Ultra-low interest rates, trillions of dollars in stimulus and, more recently, a better-than-feared second quarter earnings season have allowed all three of Wall Street’s main indexes to recover.

The tech-heavy Nasdaq has led the charge, boosted by “stay-at-home winners” Amazon.com Inc., Netflix Inc. and Apple Inc. The index was down about 0.4 percent.

The blue chip Dow surged 1.2 percent, coming within 5 percent of its February peak.

“You’ve got to admit that this is a market that wants to go up, despite tensions between US-China, despite news of the coronavirus not being particularly encouraging,” said Andrea Cicione, a strategist at TS Lombard.

“We’re facing an emergency from the health, economy and employment point of view — the outlook is a lot less rosy. There’s a disconnect between valuation and the actual outlook even though lower rates to some degree justify high valuation.”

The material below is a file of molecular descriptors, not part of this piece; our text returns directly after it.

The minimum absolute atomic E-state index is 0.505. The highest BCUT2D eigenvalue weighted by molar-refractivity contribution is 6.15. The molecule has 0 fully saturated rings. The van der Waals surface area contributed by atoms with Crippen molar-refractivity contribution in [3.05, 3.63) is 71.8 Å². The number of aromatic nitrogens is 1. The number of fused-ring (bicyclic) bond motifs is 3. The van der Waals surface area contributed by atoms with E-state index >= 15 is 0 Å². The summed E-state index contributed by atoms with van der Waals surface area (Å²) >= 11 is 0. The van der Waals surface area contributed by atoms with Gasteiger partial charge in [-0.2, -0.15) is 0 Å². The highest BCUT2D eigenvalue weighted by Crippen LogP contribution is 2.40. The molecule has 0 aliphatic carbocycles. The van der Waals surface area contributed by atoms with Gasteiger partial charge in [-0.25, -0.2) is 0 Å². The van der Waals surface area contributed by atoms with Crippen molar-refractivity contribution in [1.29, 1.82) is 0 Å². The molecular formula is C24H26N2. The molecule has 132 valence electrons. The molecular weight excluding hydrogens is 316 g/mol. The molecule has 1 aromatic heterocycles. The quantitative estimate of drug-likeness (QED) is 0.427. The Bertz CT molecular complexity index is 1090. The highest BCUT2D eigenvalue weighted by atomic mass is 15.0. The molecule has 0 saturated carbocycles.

Aiding sentiment, President Vladimir Putin claimed Russia had become the first country in the world to grant regulatory approval to a COVID-19 vaccine. But the approval’s speed has concerned some experts as the vaccine still must complete final trials.

Investors are now hoping Republicans and Democrats will resolve their differences and agree on another relief program to support about 30 million unemployed Americans, as the battle with the virus outbreak was far from over with US cases surpassing 5 million last week.

Also in focus are Sino-US tensions ahead of high-stakes trade talks in the coming weekend.